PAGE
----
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Historic districts are geographic areas that have a concentration of thematically related historic resources. In general, historic districts have historic significance to the City of Portland, at a minimum, and they are usually also significant at the regional, statewide or national levels. Like historic landmarks, there are two types of historic district: 1) "local" historic districts, designated by the City; and 2) "National Register" districts, those listed on the National Register of Historic Places. Portland has 15 historic districts, primarily located in or near the Central City. All of Portland's historic districts are listed in the National Register.
Properties in historic districts are classified as either "contributing" or "non-contributing" resources, according to standards established by the National Park Service. Contributing resources date from the historic period of significance established for the district. They contribute to the significance and character of the district through their historical associations and/or architectural values. Non-contributing resources are those that, due to date of construction, alterations, or other factors, do not contribute to the district's historic significance or character. The zoning regulations that apply in a historic district generally differ for contributing and noncontributing properties (see the Historic Resource Rules and Benefits page for more information).
Follow the links below to maps of all the historic districts and lists of properties in those districts:
|Alphabet||East Portland, Grand Avenue|
|Halprin Open Space Sequence||Irvington|
|Kenton Commercial||King’s Hill|
|Ladd’s Addition||Mount Tabor Parks|
|Mount Tabor Reservoirs||New Chinatown, Japantown|
|Rocky Butte Scenic Drive||Skidmore Fountain/Old Town|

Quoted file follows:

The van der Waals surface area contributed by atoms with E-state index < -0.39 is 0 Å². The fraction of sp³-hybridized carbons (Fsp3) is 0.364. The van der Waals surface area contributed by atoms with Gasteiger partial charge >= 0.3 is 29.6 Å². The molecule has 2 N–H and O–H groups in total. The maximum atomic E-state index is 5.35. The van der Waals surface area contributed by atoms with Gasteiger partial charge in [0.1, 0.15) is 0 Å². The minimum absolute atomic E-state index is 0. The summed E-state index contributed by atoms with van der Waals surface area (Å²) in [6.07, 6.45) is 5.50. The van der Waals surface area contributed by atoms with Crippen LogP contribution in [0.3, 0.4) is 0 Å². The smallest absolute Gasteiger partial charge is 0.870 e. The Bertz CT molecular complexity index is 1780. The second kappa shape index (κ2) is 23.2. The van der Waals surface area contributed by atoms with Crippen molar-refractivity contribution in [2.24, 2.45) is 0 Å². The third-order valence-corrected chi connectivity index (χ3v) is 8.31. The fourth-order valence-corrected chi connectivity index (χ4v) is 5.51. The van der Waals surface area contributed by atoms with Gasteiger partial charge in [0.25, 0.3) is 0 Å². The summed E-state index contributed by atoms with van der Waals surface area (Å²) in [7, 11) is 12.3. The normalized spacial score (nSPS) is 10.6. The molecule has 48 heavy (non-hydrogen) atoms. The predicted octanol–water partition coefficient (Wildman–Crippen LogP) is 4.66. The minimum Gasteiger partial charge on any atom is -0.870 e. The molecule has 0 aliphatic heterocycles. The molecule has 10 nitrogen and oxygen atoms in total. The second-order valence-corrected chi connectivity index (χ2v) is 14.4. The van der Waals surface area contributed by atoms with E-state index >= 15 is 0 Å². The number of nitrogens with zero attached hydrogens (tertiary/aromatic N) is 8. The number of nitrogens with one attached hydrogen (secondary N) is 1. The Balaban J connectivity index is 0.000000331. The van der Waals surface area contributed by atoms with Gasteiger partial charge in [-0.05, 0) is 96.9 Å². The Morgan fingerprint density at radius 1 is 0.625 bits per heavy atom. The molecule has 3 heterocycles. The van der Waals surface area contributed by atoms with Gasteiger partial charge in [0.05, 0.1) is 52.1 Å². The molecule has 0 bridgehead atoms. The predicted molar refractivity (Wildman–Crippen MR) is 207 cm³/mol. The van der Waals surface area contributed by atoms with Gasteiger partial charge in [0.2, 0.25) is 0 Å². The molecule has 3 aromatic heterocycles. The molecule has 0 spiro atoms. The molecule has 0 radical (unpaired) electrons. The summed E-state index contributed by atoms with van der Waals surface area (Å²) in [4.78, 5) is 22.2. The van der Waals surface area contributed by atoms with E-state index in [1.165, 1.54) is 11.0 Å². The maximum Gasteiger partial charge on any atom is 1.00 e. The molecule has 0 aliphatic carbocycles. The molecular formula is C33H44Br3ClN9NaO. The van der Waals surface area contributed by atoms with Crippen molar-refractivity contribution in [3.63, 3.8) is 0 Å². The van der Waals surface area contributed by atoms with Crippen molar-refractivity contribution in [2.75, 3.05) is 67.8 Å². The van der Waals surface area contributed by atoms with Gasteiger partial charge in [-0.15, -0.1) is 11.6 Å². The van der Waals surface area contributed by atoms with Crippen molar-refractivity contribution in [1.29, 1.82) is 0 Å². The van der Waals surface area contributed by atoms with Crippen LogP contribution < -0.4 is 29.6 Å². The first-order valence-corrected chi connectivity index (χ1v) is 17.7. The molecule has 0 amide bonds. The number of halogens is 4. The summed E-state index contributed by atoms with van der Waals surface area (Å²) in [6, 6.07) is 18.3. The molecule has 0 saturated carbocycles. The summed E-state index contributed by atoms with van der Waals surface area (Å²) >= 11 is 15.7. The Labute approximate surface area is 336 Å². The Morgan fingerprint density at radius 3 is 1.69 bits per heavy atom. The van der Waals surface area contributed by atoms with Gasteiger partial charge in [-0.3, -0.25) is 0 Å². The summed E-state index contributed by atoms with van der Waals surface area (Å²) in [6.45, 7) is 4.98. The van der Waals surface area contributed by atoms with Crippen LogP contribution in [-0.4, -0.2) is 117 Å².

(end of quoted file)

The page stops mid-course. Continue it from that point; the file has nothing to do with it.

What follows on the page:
|South Portland||13th Avenue|
|Washington Park Reservoirs||Yamhill|
Conservation districts are designated by the City of Portland. As for historic districts, this designation is applied to an area that contains a concentration of related historic resources. The level of historic significance is generally "lower" than for historic districts; they are generally important at the local or neighborhood level rather than at the state, region, or national level. A distinction between "contributing" and "non-contributing" resources is also made in these districts.
Portland has six conservation districts, all located in North and Northeast Portland, created as a result of a neighborhood planning effort, the Albina Community Plan. Documents created as part of this plan include historical background information about each area. See Historic Districts in the Albina Community Plan (1992). Follow the links below to maps of all the conservation districts and lists of properties in those districts.
Finding more information
There are many potential sources of information. For historic districts which are listed in the National Register, the original nomination form is usually the best place to start. Nomination forms contain a wealth of information about the district's physical attributes, historical context, and significant architectural characteristics and historical associations. They also contain bibliographies that point to additional sources. The State Historic Preservation Office maintains copies of all National Register Historic District nominations in Oregon. Their web site includes a list of Oregon properties that have been listed.
District Designation Process
To learn more about the local and National Register district designation processes see the Historic Resources Rules and Benefits page.